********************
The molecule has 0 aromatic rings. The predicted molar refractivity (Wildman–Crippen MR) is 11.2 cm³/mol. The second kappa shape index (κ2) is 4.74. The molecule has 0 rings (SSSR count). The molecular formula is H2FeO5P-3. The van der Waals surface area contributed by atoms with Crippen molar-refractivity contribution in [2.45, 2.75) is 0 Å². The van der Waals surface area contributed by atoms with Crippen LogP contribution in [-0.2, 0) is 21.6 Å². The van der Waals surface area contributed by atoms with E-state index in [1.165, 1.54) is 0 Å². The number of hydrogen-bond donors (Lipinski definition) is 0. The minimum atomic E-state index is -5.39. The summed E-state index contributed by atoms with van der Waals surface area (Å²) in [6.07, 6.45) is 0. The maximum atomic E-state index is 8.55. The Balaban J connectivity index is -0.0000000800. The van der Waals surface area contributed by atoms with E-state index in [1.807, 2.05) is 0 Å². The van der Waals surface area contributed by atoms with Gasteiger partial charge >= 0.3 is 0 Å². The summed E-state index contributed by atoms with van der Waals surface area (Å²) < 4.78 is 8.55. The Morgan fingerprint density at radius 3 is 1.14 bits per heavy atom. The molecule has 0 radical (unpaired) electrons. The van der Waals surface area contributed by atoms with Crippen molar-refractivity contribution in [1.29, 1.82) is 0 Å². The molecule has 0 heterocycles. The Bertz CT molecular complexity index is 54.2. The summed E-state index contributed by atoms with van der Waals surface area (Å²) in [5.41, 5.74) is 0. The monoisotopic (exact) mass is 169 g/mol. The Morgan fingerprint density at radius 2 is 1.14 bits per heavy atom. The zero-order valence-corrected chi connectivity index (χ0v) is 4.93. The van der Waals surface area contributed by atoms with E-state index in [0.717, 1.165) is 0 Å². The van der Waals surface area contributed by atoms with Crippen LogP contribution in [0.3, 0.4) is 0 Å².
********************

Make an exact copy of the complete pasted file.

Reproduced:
The molecule has 0 aromatic rings. The predicted molar refractivity (Wildman–Crippen MR) is 11.2 cm³/mol. The second kappa shape index (κ2) is 4.74. The molecule has 0 rings (SSSR count). The molecular formula is H2FeO5P-3. The van der Waals surface area contributed by atoms with Crippen molar-refractivity contribution in [2.45, 2.75) is 0 Å². The van der Waals surface area contributed by atoms with Crippen LogP contribution in [-0.2, 0) is 21.6 Å². The van der Waals surface area contributed by atoms with E-state index in [1.165, 1.54) is 0 Å². The number of hydrogen-bond donors (Lipinski definition) is 0. The minimum atomic E-state index is -5.39. The summed E-state index contributed by atoms with van der Waals surface area (Å²) in [6.07, 6.45) is 0. The maximum atomic E-state index is 8.55. The Balaban J connectivity index is -0.0000000800. The van der Waals surface area contributed by atoms with E-state index in [1.807, 2.05) is 0 Å². The van der Waals surface area contributed by atoms with Gasteiger partial charge >= 0.3 is 0 Å². The summed E-state index contributed by atoms with van der Waals surface area (Å²) < 4.78 is 8.55. The Morgan fingerprint density at radius 3 is 1.14 bits per heavy atom. The molecule has 0 radical (unpaired) electrons. The van der Waals surface area contributed by atoms with Crippen molar-refractivity contribution in [1.29, 1.82) is 0 Å². The molecule has 0 heterocycles. The Bertz CT molecular complexity index is 54.2. The summed E-state index contributed by atoms with van der Waals surface area (Å²) in [5.41, 5.74) is 0. The monoisotopic (exact) mass is 169 g/mol. The Morgan fingerprint density at radius 2 is 1.14 bits per heavy atom. The zero-order valence-corrected chi connectivity index (χ0v) is 4.93. The van der Waals surface area contributed by atoms with E-state index in [0.717, 1.165) is 0 Å². The van der Waals surface area contributed by atoms with Crippen LogP contribution in [0.3, 0.4) is 0 Å².